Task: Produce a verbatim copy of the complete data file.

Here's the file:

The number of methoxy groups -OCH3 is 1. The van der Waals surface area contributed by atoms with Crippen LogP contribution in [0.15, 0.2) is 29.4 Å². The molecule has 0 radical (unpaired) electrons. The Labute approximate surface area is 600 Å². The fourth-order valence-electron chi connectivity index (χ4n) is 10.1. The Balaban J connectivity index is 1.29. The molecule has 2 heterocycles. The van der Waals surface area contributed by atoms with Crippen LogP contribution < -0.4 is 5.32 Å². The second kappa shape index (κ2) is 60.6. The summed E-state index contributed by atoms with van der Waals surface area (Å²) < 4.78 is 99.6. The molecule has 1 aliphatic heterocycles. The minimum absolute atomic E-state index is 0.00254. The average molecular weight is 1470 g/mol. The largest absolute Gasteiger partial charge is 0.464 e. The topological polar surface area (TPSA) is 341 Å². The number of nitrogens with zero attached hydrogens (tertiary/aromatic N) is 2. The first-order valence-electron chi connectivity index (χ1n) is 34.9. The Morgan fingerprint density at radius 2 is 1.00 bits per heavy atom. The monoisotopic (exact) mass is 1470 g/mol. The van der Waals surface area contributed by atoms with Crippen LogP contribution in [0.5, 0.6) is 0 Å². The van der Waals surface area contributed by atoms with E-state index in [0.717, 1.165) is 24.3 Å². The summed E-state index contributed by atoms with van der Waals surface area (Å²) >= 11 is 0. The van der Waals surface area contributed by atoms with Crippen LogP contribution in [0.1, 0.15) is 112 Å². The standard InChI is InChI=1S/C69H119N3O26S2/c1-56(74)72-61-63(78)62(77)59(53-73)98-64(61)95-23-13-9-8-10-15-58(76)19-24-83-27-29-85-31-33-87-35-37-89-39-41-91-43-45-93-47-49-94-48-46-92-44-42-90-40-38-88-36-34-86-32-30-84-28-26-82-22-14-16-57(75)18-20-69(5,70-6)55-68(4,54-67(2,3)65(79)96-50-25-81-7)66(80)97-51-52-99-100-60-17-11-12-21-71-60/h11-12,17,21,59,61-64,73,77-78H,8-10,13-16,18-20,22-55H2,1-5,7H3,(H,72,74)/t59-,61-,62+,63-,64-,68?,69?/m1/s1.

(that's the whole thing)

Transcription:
The number of methoxy groups -OCH3 is 1. The van der Waals surface area contributed by atoms with Crippen LogP contribution in [0.15, 0.2) is 29.4 Å². The molecule has 0 radical (unpaired) electrons. The Labute approximate surface area is 600 Å². The fourth-order valence-electron chi connectivity index (χ4n) is 10.1. The Balaban J connectivity index is 1.29. The molecule has 2 heterocycles. The van der Waals surface area contributed by atoms with Crippen LogP contribution < -0.4 is 5.32 Å². The second kappa shape index (κ2) is 60.6. The summed E-state index contributed by atoms with van der Waals surface area (Å²) < 4.78 is 99.6. The molecule has 1 aliphatic heterocycles. The minimum absolute atomic E-state index is 0.00254. The average molecular weight is 1470 g/mol. The largest absolute Gasteiger partial charge is 0.464 e. The topological polar surface area (TPSA) is 341 Å². The number of nitrogens with zero attached hydrogens (tertiary/aromatic N) is 2. The first-order valence-electron chi connectivity index (χ1n) is 34.9. The Morgan fingerprint density at radius 2 is 1.00 bits per heavy atom. The monoisotopic (exact) mass is 1470 g/mol. The van der Waals surface area contributed by atoms with Crippen LogP contribution in [0.5, 0.6) is 0 Å². The van der Waals surface area contributed by atoms with E-state index in [0.717, 1.165) is 24.3 Å². The summed E-state index contributed by atoms with van der Waals surface area (Å²) >= 11 is 0. The van der Waals surface area contributed by atoms with Crippen LogP contribution in [0.1, 0.15) is 112 Å². The standard InChI is InChI=1S/C69H119N3O26S2/c1-56(74)72-61-63(78)62(77)59(53-73)98-64(61)95-23-13-9-8-10-15-58(76)19-24-83-27-29-85-31-33-87-35-37-89-39-41-91-43-45-93-47-49-94-48-46-92-44-42-90-40-38-88-36-34-86-32-30-84-28-26-82-22-14-16-57(75)18-20-69(5,70-6)55-68(4,54-67(2,3)65(79)96-50-25-81-7)66(80)97-51-52-99-100-60-17-11-12-21-71-60/h11-12,17,21,59,61-64,73,77-78H,8-10,13-16,18-20,22-55H2,1-5,7H3,(H,72,74)/t59-,61-,62+,63-,64-,68?,69?/m1/s1.